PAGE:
About Moore Hollow:
Now a new assignment could change all that. All he has to do is go from London to the hills of West Virginia to investigate the strangest of stories his great grandfather told. Did a sleazy politician really raise the dead to try and win an election? And if he did, what happened to the zombies? Could they still exist? Ben needs to find out, to solve the mystery and find a way to get his life back on track.
But finding the answer only presents Ben with a whole new batch of problems. Does he use what he learns to put his life back on track? Or will he be compelled to do the right thing, even if it leaves his life a mess?
The hardest part of a mystery is deciding what to do once you’ve solved it.
There had not been much traffic on the way down, nor was there much on the way back. At some point, however, Ben picked up someone following behind him. They weren’t close enough to be dangerous, but the other car’s headlights became a constant presence in his rearview mirror. Ben didn’t give much thought to it except when the undulations in the pavement shot the lights’ full brightness into his eyes.
A few miles from town, something caught Ben’s attention, something he didn’t expect to see on a road like this. It appeared to be a person walking slowly down the road on the right hand shoulder. Ben clicked on his high beams, then the ridiculously powerful fog lights to try to provide more light for the walker. At the very least, he didn’t want to run him over. Under the best of circumstances, anyone walking down this road was taking their life in their hands.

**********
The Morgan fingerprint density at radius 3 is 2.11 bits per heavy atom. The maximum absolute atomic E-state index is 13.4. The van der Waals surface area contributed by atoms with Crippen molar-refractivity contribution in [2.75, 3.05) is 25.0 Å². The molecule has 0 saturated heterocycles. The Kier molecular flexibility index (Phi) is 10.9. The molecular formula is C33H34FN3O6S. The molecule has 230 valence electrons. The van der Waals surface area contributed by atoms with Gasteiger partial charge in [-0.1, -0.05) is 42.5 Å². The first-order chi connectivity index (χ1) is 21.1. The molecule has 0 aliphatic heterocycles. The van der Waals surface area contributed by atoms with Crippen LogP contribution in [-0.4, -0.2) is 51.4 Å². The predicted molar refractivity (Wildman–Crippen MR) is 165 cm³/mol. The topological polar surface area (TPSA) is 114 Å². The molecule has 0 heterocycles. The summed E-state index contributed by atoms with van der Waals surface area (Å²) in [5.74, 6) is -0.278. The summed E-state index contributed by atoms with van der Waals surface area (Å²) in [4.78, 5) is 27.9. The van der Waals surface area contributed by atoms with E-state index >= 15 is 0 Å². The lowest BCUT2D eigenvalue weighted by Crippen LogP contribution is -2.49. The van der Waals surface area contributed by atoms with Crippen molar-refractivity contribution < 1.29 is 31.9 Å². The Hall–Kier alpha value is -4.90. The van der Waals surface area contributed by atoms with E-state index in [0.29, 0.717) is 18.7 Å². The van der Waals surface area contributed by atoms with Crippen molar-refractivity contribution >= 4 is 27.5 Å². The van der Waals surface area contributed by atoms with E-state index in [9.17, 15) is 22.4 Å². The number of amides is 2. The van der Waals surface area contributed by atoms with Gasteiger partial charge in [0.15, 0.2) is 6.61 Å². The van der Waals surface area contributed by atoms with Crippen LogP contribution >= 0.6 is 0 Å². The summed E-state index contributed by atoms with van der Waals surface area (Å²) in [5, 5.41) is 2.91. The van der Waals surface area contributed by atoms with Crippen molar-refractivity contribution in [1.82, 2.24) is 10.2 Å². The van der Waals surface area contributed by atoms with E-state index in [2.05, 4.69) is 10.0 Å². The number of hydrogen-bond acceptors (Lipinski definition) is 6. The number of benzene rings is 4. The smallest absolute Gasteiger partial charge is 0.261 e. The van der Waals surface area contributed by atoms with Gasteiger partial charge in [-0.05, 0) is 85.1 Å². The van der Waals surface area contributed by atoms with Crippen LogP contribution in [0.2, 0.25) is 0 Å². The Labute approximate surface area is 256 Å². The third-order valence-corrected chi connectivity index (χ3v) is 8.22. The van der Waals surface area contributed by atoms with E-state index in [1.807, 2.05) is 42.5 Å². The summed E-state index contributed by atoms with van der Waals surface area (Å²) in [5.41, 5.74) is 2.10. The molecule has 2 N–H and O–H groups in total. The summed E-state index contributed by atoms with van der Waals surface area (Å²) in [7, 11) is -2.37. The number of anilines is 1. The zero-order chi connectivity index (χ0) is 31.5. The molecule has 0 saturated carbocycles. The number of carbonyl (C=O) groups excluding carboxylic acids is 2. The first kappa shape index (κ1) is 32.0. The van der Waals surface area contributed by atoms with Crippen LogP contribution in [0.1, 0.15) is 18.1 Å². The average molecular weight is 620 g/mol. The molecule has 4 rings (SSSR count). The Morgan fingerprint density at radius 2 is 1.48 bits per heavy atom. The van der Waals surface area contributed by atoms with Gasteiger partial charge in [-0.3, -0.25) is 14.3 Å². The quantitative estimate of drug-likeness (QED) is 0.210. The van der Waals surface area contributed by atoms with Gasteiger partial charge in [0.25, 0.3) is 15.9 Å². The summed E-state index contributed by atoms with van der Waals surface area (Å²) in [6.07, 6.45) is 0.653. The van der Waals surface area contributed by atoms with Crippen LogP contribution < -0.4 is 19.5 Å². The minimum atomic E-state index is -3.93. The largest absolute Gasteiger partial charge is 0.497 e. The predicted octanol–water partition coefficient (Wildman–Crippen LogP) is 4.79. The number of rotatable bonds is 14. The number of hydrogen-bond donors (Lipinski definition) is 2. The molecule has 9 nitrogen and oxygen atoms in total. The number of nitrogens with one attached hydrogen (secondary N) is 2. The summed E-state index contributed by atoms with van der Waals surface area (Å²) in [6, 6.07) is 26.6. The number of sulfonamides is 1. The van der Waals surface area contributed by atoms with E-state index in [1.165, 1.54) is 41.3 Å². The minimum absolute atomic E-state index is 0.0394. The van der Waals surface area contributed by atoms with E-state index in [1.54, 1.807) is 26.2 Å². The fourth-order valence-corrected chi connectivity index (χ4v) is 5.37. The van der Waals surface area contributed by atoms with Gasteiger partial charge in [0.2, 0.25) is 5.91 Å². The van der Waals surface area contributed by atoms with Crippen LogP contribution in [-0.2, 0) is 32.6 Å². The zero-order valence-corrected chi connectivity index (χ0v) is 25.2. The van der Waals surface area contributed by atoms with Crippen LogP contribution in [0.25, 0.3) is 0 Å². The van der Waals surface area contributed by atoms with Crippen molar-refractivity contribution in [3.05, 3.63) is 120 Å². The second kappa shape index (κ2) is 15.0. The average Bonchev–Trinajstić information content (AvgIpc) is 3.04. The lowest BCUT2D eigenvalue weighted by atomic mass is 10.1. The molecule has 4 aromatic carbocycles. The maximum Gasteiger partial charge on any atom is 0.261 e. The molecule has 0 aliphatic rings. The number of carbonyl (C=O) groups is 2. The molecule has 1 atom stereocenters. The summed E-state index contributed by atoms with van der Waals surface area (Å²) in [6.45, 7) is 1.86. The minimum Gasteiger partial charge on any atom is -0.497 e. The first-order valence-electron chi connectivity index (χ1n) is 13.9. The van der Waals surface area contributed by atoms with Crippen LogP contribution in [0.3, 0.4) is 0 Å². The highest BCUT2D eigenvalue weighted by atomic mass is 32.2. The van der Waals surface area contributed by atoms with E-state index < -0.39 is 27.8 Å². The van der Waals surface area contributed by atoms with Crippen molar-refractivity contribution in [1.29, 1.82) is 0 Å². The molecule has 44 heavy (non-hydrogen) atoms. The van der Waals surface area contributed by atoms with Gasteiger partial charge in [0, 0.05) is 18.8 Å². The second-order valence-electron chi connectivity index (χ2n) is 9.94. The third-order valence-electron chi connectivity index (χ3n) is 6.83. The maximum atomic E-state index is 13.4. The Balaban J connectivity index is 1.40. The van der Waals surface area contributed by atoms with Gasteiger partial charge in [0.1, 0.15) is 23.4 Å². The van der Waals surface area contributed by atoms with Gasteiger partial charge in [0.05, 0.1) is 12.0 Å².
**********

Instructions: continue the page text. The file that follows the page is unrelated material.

Ben lifted off the gas and slowed down, trying to get a good look at the walker. It was a man, but Ben couldn’t tell anything else about him—his age or whether he was black or white. His clothes looked rough and ragged, but beyond a general impression, Ben couldn’t tell much else. Then he noticed something odd about the man. It was his gait, the way he was moving. It wasn’t really walking in the strictest sense. It was more of a shuffle, a slow plodding step that fell somewhere between a limp and a gallop.
It hit Ben’s mind so fast he said it aloud. “Don’t zombies walk that way? Slowly shuffling along?” he asked himself. “At least they do in the films.”
He thought about stopping to try to talk to the man, who showed no interest in the presence of the tank near him, but that was impossible. The car that had been a constant companion behind Ben was now right on his bumper, brought near when Ben slowed down. He pulled around the shuffling figure on the side of the road and accelerated back to full speed. Immediately, he began to look for someplace to double back. About a quarter of a mile down the road was a small church with an equally small parking lot. It would do as a place to turn around, so Ben signaled, slowed, and turned into the church parking lot.
The car behind did the same.
Ben’s eyes fixed on the white headlights in the rearview mirror, which were quickly augmented by flashing blue and red.